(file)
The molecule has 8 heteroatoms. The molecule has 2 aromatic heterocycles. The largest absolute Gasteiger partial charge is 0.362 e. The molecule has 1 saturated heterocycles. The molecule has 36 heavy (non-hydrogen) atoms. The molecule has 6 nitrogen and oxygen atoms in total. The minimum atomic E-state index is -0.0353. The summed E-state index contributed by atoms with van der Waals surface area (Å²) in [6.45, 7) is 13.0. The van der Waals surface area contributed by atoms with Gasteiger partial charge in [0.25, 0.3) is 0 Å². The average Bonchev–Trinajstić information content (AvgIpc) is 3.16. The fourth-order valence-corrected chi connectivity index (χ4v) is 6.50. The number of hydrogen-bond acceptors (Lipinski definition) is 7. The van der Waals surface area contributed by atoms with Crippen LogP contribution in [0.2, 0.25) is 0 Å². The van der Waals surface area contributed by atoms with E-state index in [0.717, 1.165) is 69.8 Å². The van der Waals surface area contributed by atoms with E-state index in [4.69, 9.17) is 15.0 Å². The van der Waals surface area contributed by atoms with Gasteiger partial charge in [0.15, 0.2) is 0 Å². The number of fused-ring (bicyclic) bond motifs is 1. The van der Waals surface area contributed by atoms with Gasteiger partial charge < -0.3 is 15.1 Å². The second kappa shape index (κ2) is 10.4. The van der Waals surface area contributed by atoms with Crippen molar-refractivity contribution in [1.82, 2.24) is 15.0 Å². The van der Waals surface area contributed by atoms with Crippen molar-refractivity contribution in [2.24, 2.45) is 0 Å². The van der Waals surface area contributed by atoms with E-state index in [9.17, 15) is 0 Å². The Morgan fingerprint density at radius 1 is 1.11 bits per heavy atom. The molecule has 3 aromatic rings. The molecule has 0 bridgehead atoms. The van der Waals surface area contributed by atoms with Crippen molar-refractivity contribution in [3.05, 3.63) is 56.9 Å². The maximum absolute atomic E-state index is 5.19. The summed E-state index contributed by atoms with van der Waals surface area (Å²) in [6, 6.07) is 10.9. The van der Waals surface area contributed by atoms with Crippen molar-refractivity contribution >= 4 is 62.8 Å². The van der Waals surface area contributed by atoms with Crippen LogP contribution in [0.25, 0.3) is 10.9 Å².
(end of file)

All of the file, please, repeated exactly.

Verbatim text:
The molecule has 8 heteroatoms. The molecule has 2 aromatic heterocycles. The largest absolute Gasteiger partial charge is 0.362 e. The molecule has 1 saturated heterocycles. The molecule has 36 heavy (non-hydrogen) atoms. The molecule has 6 nitrogen and oxygen atoms in total. The minimum atomic E-state index is -0.0353. The summed E-state index contributed by atoms with van der Waals surface area (Å²) in [6.45, 7) is 13.0. The van der Waals surface area contributed by atoms with Gasteiger partial charge in [0.25, 0.3) is 0 Å². The average Bonchev–Trinajstić information content (AvgIpc) is 3.16. The fourth-order valence-corrected chi connectivity index (χ4v) is 6.50. The number of hydrogen-bond acceptors (Lipinski definition) is 7. The van der Waals surface area contributed by atoms with Crippen LogP contribution in [0.2, 0.25) is 0 Å². The van der Waals surface area contributed by atoms with E-state index in [0.717, 1.165) is 69.8 Å². The van der Waals surface area contributed by atoms with E-state index in [4.69, 9.17) is 15.0 Å². The van der Waals surface area contributed by atoms with Gasteiger partial charge in [0.15, 0.2) is 0 Å². The number of fused-ring (bicyclic) bond motifs is 1. The van der Waals surface area contributed by atoms with Gasteiger partial charge < -0.3 is 15.1 Å². The second kappa shape index (κ2) is 10.4. The van der Waals surface area contributed by atoms with Crippen molar-refractivity contribution in [1.82, 2.24) is 15.0 Å². The van der Waals surface area contributed by atoms with Crippen molar-refractivity contribution in [2.24, 2.45) is 0 Å². The van der Waals surface area contributed by atoms with E-state index in [9.17, 15) is 0 Å². The Morgan fingerprint density at radius 1 is 1.11 bits per heavy atom. The molecule has 3 aromatic rings. The molecule has 0 bridgehead atoms. The van der Waals surface area contributed by atoms with Crippen molar-refractivity contribution in [3.05, 3.63) is 56.9 Å². The maximum absolute atomic E-state index is 5.19. The summed E-state index contributed by atoms with van der Waals surface area (Å²) in [6, 6.07) is 10.9. The van der Waals surface area contributed by atoms with Crippen molar-refractivity contribution >= 4 is 62.8 Å². The van der Waals surface area contributed by atoms with Crippen LogP contribution in [0.25, 0.3) is 10.9 Å².